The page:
Scriptural Reflection Sunday August 19, 2018


The Gospel according to John

Jesus said to the crowds:

"I am the living bread that came down from heaven; whoever eats this bread will live forever; and the bread that I will give is my flesh for the life of the world."

The Jews quarreled among themselves, saying,

"How can this man give us his flesh to eat?"

Jesus said to them,

"Amen, amen, I say to you, unless you eat the flesh of the Son of Man and drink his blood, you do not have life within you. Whoever eats my flesh and drinks my blood

has eternal life, and I will raise him on the last day.

For my flesh is true food, and my blood is true drink.

Whoever eats my flesh and drinks my blood remains in me and I in him.

Just as the living Father sent me and I have life because of the Father,

so also the one who feeds on me will have life because of me.

This is the bread that came down from heaven.

Unlike your ancestors who ate and still died, whoever eats this bread will live forever.”

Reflection

God’s design for us to be incorporated into the Divine Trinitarian life is a mystery. The Eucharist is a mystery. Yet the basic truth is simple as bread. Jesus Christ in the Eucharist in the form of bread and wine reveals to us two things.

Firstly, that He is food. What is food? At its most basic function, we know that food is something external to us that we take into our bodies to be used as the fundamental building block for renewing us materially, bodily. It gives us energy, it sustains our bodily life. Food is also the means for our point of contact with each other; the family meal, wedding banquets, parties, get-togethers, restaurants. For every basic to significant milestones in our lives, food is there. It is the common denominator. Food allows us to share a common space and time with each other, it draws us into the reality that we are relational beings. We do not exist alone but for each other. It manifests the truth that our souls are made for communion.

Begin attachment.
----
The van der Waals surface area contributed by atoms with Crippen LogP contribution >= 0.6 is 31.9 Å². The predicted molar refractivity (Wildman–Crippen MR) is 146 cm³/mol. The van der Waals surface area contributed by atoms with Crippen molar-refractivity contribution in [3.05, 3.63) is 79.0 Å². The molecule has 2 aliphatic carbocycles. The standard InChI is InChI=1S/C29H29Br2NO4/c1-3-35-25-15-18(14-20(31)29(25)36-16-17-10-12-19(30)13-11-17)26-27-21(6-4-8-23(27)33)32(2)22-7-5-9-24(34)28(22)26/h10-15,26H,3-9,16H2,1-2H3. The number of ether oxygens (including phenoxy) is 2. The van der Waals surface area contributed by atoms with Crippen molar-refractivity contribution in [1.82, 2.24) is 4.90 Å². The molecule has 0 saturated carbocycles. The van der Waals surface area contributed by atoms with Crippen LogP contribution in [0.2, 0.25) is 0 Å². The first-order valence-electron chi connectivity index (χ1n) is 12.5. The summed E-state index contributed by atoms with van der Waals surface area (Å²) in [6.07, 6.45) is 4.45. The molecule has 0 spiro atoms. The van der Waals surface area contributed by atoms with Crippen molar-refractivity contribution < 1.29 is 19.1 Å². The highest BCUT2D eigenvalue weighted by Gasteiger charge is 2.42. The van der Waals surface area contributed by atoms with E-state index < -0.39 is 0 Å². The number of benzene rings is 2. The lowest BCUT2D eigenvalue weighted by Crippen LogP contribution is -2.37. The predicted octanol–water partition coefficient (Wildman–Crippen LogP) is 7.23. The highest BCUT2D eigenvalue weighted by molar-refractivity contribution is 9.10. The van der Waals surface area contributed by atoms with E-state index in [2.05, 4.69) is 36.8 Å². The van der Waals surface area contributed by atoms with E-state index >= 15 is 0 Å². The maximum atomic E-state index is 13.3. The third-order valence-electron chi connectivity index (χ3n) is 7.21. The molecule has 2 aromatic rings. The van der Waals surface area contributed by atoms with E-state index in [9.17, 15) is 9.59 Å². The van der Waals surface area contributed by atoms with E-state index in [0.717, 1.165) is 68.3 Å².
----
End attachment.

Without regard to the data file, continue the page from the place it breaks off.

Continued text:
Animals do not have this social and communal aspect to food. It is uniquely human.

Secondly, we should recognise that the Eucharist’s destination is only for human beings by the fact that the Eucharist is food and is communal. In other words, to have the capacity to receive the Eucharist requires two preequisites: - a body, angels cannot receive for they do not have bodies. - a soul, animals cannot receive for they do not have souls like humans.

God’s design for humanity is far beyond our wildest imagination.

He could have chosen to come to us in many ways - and He does come to us in many ways - but above all, He has given us Himself uniquely in the Eucharist.

Let us continually give thanks to God for the gift of the Eucharist and the institution that continues to call down Jesus in this mysterious way, the holy priesthood. May God have mercy on us as members of the church in all the ways we have defiled it.


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